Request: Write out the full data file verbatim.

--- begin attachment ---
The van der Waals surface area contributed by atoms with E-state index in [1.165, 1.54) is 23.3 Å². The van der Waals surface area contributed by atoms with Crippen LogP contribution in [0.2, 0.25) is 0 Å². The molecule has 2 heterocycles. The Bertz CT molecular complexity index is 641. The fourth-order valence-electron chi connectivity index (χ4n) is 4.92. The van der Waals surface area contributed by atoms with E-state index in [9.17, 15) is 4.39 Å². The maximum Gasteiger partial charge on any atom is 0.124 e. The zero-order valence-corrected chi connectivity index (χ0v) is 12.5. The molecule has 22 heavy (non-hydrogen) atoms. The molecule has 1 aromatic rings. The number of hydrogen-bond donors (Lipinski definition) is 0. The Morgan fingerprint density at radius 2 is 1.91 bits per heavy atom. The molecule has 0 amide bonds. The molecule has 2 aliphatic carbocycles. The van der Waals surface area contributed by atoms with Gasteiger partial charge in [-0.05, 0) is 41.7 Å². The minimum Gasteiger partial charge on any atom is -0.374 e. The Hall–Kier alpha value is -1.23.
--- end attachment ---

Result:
The van der Waals surface area contributed by atoms with E-state index in [1.165, 1.54) is 23.3 Å². The van der Waals surface area contributed by atoms with Crippen LogP contribution in [0.2, 0.25) is 0 Å². The molecule has 2 heterocycles. The Bertz CT molecular complexity index is 641. The fourth-order valence-electron chi connectivity index (χ4n) is 4.92. The van der Waals surface area contributed by atoms with E-state index in [9.17, 15) is 4.39 Å². The maximum Gasteiger partial charge on any atom is 0.124 e. The zero-order valence-corrected chi connectivity index (χ0v) is 12.5. The molecule has 22 heavy (non-hydrogen) atoms. The molecule has 1 aromatic rings. The number of hydrogen-bond donors (Lipinski definition) is 0. The Morgan fingerprint density at radius 2 is 1.91 bits per heavy atom. The molecule has 0 amide bonds. The molecule has 2 aliphatic carbocycles. The van der Waals surface area contributed by atoms with Gasteiger partial charge in [-0.05, 0) is 41.7 Å². The minimum Gasteiger partial charge on any atom is -0.374 e. The Hall–Kier alpha value is -1.23.